Audi's new Q7 looks good, and drives better than a seven-seat SUV has any right to.
The 2017 Audi Q7 is the latest example of Truth in Engineering, and doesn’t just impress on the specs sheet, it’s a joy on the road. To effortlessly maneuver a 2,240 kilogram, 3-row, 7-seat road shuttle as sharply as, say, a 2-row crossover, reveals agility that is new to this segment. A segment where, more often than not, driving dynamics take a third-row backseat to comfort.
The secret handling sauce? Optional four-wheel-steering with (standard) Quattro all-wheel-drive. This results in a turning circle of just 12.4 metres; less than vehicles a full size segment below, like the BMW X5, for example.
At highway speeds, the rear wheels tilt in the direction of the front wheels. Truth be told, the sharper and quicker the driver inputs, the more noticeable the handling benefits when compared to a traditional two-wheel-steering SUV. At lower speeds, the rear wheels of the turn opposite of the front wheels, significantly reducing the turning radius. Oh, that sharp left up the garage ramp? Damn easy. Like, unlocking cheat modes to beat GoldenEye on Nintendo 64 when you were 13-years-old easy.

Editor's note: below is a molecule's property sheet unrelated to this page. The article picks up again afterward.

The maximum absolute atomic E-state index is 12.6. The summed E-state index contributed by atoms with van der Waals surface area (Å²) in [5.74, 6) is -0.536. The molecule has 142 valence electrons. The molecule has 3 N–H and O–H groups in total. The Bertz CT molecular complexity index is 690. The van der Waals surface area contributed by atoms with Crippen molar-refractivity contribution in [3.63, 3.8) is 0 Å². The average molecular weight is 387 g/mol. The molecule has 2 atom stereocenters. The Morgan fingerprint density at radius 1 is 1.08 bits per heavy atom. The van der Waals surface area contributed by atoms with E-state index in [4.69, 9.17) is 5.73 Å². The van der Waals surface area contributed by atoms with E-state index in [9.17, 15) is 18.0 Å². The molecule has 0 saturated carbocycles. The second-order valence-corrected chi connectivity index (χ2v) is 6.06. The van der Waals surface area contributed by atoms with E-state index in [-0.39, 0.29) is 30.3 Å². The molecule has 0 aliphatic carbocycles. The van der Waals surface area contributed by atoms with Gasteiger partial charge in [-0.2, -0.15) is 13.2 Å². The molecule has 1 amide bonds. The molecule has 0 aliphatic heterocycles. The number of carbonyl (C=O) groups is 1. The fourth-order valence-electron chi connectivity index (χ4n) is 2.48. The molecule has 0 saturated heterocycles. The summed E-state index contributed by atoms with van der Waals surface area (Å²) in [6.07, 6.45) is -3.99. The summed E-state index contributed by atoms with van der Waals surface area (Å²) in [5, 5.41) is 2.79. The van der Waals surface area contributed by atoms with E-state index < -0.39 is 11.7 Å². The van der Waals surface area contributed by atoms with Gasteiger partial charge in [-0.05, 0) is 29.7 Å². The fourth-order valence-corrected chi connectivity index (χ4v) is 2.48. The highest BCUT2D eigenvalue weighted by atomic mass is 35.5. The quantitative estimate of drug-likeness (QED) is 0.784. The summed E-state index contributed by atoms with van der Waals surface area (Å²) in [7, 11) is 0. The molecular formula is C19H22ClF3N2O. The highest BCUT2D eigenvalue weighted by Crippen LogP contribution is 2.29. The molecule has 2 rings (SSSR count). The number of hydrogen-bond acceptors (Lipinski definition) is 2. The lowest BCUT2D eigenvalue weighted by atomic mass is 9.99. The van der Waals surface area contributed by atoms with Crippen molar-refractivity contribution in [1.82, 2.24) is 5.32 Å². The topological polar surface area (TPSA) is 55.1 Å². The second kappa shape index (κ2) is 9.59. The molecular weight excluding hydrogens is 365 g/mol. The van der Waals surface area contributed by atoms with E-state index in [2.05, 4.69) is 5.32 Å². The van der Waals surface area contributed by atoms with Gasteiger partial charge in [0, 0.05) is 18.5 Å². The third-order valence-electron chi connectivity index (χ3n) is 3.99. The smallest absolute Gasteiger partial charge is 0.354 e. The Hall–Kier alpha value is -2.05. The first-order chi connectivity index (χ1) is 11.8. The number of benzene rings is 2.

Another element to the impressive ride and handling characteristics comes from the (optional) air ride suspension system. The standard steel suspension is great, especially in Dynamic Mode, flowing with a snaking road through the towering California redwood forests. But the air suspension is damn great. This is because, unlike the standard setup, the air suspension can also be adjusted via different driving modes alongside other components like throttle mapping and steering effort. With the $3,900 Dynamic Ride Package, the Audi is graced with both the four-wheel-steering and the air suspension. We recommend it.